Joe was the evening's keynote speaker but at the top of the agenda was Arnold Schwarzenegger. As soon as the invocation and pledge was done, the first order of business was to give Arnold the boot. The club is strongly considering not supporting him from now on. The membership was highly frustrated over Schwarzenegger's statements calling the special election a mistake. These were the footsoldiers who had worked so hard to support his initiatives, and he punked out on them. It didn't sit well with them at all. Furthermore, the audacity to appoint a Democrat as his chief of staff was grating on the last nerves of the officers of the club. It's bad enough that he's sleeping with one Kennedy, now he's got two. They are referring of course to Susan Kennedy whose appointment has the GOP up in arms. The SoCal Club is ready for revolt and they like many other California Republicans want to stop Kennedy.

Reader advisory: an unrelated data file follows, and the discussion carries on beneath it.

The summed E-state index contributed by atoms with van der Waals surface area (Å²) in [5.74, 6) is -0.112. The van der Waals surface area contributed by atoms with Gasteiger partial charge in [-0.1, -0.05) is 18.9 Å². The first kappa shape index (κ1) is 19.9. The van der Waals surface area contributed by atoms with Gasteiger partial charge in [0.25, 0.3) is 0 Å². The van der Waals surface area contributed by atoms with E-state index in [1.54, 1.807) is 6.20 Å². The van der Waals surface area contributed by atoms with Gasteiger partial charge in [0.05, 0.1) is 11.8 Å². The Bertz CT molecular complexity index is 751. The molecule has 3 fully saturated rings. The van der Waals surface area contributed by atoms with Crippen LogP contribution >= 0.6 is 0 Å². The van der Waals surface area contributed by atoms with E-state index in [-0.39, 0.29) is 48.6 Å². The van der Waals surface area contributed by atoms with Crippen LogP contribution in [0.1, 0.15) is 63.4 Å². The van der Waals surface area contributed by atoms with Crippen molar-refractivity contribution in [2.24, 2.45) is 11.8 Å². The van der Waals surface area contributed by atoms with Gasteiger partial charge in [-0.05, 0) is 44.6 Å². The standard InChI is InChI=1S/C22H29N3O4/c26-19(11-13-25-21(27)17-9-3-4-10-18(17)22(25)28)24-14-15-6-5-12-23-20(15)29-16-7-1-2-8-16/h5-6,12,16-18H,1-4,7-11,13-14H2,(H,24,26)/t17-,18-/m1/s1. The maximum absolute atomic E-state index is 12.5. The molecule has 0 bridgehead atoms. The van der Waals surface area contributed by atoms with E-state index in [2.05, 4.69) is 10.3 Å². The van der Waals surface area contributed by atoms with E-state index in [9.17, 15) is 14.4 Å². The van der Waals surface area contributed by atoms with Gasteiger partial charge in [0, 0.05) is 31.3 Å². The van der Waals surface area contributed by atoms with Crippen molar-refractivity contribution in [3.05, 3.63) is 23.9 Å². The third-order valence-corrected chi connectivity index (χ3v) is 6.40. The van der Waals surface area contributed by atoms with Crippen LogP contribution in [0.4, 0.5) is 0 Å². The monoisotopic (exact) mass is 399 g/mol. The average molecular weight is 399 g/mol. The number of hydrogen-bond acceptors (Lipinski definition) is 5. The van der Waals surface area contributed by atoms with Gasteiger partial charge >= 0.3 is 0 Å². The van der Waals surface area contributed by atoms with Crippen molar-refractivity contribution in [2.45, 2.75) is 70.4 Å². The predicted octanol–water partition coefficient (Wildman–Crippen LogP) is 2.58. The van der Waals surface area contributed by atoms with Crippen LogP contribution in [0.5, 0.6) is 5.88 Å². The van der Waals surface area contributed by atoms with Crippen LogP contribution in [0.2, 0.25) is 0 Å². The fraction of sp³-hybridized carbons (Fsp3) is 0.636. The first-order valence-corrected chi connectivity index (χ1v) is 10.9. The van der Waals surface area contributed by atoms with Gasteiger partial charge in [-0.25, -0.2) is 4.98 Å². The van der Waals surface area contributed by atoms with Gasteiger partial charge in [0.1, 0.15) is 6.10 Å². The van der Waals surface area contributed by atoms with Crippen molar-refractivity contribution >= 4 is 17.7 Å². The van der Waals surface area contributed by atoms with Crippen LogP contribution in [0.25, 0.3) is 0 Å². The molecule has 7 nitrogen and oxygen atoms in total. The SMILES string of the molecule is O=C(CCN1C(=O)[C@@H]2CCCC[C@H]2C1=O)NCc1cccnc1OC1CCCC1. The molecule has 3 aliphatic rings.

The resentment over this appointment runs deeply and it reminded members that the Governor did not campaign for Geoprge W. Bush. In California, the expected results for Bush by the GOP was 40%. He only got 37% and Arnold could have made that difference. Is he a Republican or not?
The theme for the evening was backbone and core values. Leading the charge was an invigorating Joe Hicks, speaking in a mode I haven't heard before, but entirely consistent with what I expected. He covered the common ground and set the tone for what we ought to be about, which is reform. I like what I heard.